Atlanta ranked top city for start-up businesses

On August 6, 2014 • By

The U.S. Chamber of Commerce rated Atlanta as the 5th best city to start a business, according to its FreeEnterprise website.

The U.S. Chamber of Commerce reported Atlanta’s favorable regulations are a key factor in its rising entrepreneurial economy.

CNN Money also rated Atlanta the sixth best city to launch a start-up andForbes ranked the city the third best city for entrepreneurs.

“The well-educated population makes it stand out for entrepreneurial activity: Over 47 [percent] of residents 25 years and older hold a bachelor’s degree or higher,” CNN Money states.

Robert Yancy, chairman of the Atlanta Chapter of SCORE, a nonprofit partner of the Small Business Administration, said Georgia State and Georgia Tech are schools with strong programs on CNN Money.

“Georgia State University has a very strong entrepreneurship program, and Georgia Tech has one of the most well-known tech incubators in the state,” Yancy said to CNN Money.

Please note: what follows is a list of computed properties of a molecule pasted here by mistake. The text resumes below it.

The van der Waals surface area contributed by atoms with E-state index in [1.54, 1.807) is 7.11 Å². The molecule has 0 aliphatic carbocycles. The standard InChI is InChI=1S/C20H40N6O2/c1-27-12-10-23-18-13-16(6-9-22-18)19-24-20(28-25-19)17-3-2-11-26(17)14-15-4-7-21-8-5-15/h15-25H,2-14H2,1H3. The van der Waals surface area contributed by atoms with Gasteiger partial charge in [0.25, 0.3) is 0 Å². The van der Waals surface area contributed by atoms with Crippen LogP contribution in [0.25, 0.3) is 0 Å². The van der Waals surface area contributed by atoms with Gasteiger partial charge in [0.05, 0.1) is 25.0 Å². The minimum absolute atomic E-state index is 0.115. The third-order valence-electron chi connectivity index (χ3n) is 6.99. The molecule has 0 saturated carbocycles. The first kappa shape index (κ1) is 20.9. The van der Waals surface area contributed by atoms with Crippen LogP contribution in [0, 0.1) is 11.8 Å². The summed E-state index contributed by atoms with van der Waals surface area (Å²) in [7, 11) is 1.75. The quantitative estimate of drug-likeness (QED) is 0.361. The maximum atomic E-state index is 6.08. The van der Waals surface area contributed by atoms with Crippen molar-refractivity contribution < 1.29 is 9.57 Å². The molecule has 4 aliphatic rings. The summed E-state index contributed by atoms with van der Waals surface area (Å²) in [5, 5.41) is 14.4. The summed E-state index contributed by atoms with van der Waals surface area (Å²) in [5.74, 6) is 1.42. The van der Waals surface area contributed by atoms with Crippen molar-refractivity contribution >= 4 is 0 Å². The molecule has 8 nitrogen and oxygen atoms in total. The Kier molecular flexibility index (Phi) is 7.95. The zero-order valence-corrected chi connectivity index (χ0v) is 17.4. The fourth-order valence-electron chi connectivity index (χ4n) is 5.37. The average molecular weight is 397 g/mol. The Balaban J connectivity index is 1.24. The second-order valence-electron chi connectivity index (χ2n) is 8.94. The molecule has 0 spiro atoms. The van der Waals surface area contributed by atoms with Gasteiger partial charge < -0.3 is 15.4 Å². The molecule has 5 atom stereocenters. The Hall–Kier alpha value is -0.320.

Jake Schmutzler, Georgia State student who co-founded the event production company Creations of Bliss, said the city’s unique resources are great for business.

“Atlanta is an amazing place due to the diversity, energy, and opportunity that characterizes the city,” he said.

Schmutzler also said the school’s location has the advantage of allowing students to build a network in a big city before graduating.

“The cost of living in Georgia is significantly cheaper than other regions of the country, which has enabled us to grow our business while living on the Georgia State University campus or within the downtown Atlanta area,” said Schmutzler.

Sushil Nifadkar, assistant professor of international business at Georgia State, said all of the construction in Atlanta is a good sign for entrepreneurs .

“I see opportunities to provide IT and communication support, civil and electrical work, education, ethnic restaurants, entertainment and so on in the new areas,” he said.

Nifadkar also said Georgia State should provide courses devoting a full semester to developing ideas and implementing them.

“Given that jobs in existing companies are increasingly sparse, it will do well for the University to focus on sparking and supporting entrepreneurship among students, so our students become employment-generators rather than employees,” he said.